Bills Get Ready for Post-Prop. 8 Era
SACRAMENTO - In anticipation of life after Proposition 8, several bills designed to streamline bureaucratic processes for same-sex couples and ensure religious freedom for clergy opposed to gay marriage are on their way to the governor for his signature.
Lawmakers "are trying to anticipate any objections," said Jesse Choper, a professor at UC Berkeley School of Law. "They may be eliminating what they think is opposition to effectuating gay marriage in California."
The most significant piece of legislation preparing for the legalization of same-sex marriage is SB 906, sponsored by openly gay Senate member Mark Leno, D-San Francisco. The bill, which won final Senate approval by a vote of 22-11 on Aug. 24, reaffirms the first amendment right of clergy to abstain from officiating same-sex marriages.
"We saw through the Prop 8 campaign two years ago that there were some faith community leaders who were sincerely concerned in their protestations that if Prop 8 failed, they would be forced to perform marriages contrary to their religious tenets and were even worried about losing their tax-exempt status [if they didn't perform the marriages,]" Leno said. "We wanted to reassure them in statute that would not be the case and that's what this bill does."It passed the Assembly Aug. 19 on a 46-25 vote.
Another bill going to the governor makes it easier for domestic partners who subsequently marry to legally split. Sponsored by Assembly Speaker Pro Tem Fiona Ma, D-San Francisco, AB 2700 creates a consolidated form and procedure to simultaneously end a domestic partnership and civil marriage. It received Assembly approval on May 6 by a vote of 47-26. Under the current system, couples have to go through a separate process for dissolving each. The bill applies to both heterosexual and same-sex couples; however, gay rights groups say it will particularly benefit the latter because they are more likely to initially enter into a domestic partnership. The bill passed the Senate by a 26-9 vote on August 19.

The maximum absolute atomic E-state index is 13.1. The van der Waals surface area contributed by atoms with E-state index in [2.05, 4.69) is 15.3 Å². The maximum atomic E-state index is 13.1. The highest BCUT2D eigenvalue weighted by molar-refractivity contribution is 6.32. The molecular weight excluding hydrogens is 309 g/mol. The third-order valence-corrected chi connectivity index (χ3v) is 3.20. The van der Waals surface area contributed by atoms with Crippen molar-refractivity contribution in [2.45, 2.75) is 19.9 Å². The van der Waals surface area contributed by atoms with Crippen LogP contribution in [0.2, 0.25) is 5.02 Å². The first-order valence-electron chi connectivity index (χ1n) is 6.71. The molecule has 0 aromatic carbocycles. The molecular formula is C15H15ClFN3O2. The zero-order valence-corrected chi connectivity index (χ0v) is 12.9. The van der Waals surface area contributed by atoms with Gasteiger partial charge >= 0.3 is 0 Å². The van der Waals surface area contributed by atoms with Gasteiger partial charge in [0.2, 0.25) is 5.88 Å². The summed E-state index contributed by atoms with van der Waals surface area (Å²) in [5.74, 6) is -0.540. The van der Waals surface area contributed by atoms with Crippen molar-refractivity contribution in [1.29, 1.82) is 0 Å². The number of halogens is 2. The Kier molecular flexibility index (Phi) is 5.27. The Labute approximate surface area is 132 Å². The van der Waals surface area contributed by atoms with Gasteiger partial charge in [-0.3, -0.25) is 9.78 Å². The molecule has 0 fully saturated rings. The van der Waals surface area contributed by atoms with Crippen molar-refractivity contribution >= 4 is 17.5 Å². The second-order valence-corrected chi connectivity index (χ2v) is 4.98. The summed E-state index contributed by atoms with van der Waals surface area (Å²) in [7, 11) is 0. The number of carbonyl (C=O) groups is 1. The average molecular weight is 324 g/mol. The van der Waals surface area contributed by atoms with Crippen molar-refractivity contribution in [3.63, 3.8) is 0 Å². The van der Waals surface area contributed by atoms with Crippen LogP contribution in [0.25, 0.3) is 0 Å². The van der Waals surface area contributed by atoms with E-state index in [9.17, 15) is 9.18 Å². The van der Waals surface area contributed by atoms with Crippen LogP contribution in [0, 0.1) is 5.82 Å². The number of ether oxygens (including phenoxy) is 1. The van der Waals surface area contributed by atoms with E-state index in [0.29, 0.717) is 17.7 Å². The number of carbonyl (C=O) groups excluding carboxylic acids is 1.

While many Democrats are laying the groundwork for the legalization of same-sex marriage, supporters of Prop. 8 say they are worried about threats to their religious freedom if Chief U.S. District Judge Vaughn R. Walker's Aug. 4 ruling striking down the voter-approved ban is not overturned. Prop. 8 supporters have appealed that ruling to the 9th U.S. Circuit Court of Appeals.
"Our principal concern is not that clergy are going to be compelled to officiate at gay weddings, so to speak," said Nathan Diament, director of public policy for the New York-based Union of Orthodox Jewish Congregations of America. "There's all sorts of ways where religious institutions might have their benefits or privileges or other things that protect their religious autonomy